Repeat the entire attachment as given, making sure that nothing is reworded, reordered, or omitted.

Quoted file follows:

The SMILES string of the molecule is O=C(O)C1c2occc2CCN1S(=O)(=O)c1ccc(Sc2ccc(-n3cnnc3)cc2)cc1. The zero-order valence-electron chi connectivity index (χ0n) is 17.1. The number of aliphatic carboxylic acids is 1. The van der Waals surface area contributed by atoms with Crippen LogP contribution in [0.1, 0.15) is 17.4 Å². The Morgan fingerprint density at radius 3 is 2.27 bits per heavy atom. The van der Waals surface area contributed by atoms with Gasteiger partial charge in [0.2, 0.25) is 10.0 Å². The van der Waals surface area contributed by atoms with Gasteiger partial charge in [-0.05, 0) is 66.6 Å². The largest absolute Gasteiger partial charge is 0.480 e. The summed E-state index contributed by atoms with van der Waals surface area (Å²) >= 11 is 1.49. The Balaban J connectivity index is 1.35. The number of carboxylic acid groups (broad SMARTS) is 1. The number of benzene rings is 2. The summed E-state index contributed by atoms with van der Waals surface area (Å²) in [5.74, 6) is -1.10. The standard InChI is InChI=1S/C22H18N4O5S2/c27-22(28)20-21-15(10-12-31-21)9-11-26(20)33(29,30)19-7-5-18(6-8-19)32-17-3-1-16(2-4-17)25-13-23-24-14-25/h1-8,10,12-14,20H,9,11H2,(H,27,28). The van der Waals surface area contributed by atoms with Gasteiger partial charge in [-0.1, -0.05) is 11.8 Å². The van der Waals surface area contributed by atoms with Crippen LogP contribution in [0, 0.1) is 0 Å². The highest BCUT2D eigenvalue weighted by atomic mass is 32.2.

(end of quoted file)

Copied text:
The SMILES string of the molecule is O=C(O)C1c2occc2CCN1S(=O)(=O)c1ccc(Sc2ccc(-n3cnnc3)cc2)cc1. The zero-order valence-electron chi connectivity index (χ0n) is 17.1. The number of aliphatic carboxylic acids is 1. The van der Waals surface area contributed by atoms with Crippen LogP contribution in [0.1, 0.15) is 17.4 Å². The Morgan fingerprint density at radius 3 is 2.27 bits per heavy atom. The van der Waals surface area contributed by atoms with Gasteiger partial charge in [0.2, 0.25) is 10.0 Å². The van der Waals surface area contributed by atoms with Gasteiger partial charge in [-0.05, 0) is 66.6 Å². The largest absolute Gasteiger partial charge is 0.480 e. The summed E-state index contributed by atoms with van der Waals surface area (Å²) >= 11 is 1.49. The Balaban J connectivity index is 1.35. The number of carboxylic acid groups (broad SMARTS) is 1. The number of benzene rings is 2. The summed E-state index contributed by atoms with van der Waals surface area (Å²) in [5.74, 6) is -1.10. The standard InChI is InChI=1S/C22H18N4O5S2/c27-22(28)20-21-15(10-12-31-21)9-11-26(20)33(29,30)19-7-5-18(6-8-19)32-17-3-1-16(2-4-17)25-13-23-24-14-25/h1-8,10,12-14,20H,9,11H2,(H,27,28). The van der Waals surface area contributed by atoms with Gasteiger partial charge in [-0.1, -0.05) is 11.8 Å². The van der Waals surface area contributed by atoms with Crippen LogP contribution in [0, 0.1) is 0 Å². The highest BCUT2D eigenvalue weighted by atomic mass is 32.2.